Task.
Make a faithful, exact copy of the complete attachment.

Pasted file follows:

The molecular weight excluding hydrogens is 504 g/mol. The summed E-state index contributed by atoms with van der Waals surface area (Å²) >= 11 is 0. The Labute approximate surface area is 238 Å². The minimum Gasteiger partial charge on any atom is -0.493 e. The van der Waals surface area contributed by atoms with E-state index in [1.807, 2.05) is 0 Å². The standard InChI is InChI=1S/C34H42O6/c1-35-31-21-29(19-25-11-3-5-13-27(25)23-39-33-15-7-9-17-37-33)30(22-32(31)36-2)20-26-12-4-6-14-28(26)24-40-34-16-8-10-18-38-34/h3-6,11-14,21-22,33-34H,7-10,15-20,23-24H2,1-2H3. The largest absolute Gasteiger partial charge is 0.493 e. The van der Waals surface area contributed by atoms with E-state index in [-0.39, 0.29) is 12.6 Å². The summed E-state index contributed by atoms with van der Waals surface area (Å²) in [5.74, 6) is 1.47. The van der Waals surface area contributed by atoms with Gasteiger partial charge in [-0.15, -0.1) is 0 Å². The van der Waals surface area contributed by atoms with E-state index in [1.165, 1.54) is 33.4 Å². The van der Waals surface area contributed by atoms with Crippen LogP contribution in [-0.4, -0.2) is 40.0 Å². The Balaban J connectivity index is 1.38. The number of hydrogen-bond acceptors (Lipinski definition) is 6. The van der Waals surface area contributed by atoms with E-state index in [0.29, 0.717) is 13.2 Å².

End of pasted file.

The molecular weight excluding hydrogens is 504 g/mol. The summed E-state index contributed by atoms with van der Waals surface area (Å²) >= 11 is 0. The Labute approximate surface area is 238 Å². The minimum Gasteiger partial charge on any atom is -0.493 e. The van der Waals surface area contributed by atoms with E-state index in [1.807, 2.05) is 0 Å². The standard InChI is InChI=1S/C34H42O6/c1-35-31-21-29(19-25-11-3-5-13-27(25)23-39-33-15-7-9-17-37-33)30(22-32(31)36-2)20-26-12-4-6-14-28(26)24-40-34-16-8-10-18-38-34/h3-6,11-14,21-22,33-34H,7-10,15-20,23-24H2,1-2H3. The largest absolute Gasteiger partial charge is 0.493 e. The van der Waals surface area contributed by atoms with E-state index in [-0.39, 0.29) is 12.6 Å². The summed E-state index contributed by atoms with van der Waals surface area (Å²) in [5.74, 6) is 1.47. The van der Waals surface area contributed by atoms with Gasteiger partial charge in [-0.15, -0.1) is 0 Å². The van der Waals surface area contributed by atoms with E-state index in [1.165, 1.54) is 33.4 Å². The van der Waals surface area contributed by atoms with Crippen LogP contribution in [-0.4, -0.2) is 40.0 Å². The Balaban J connectivity index is 1.38. The number of hydrogen-bond acceptors (Lipinski definition) is 6. The van der Waals surface area contributed by atoms with E-state index in [0.29, 0.717) is 13.2 Å².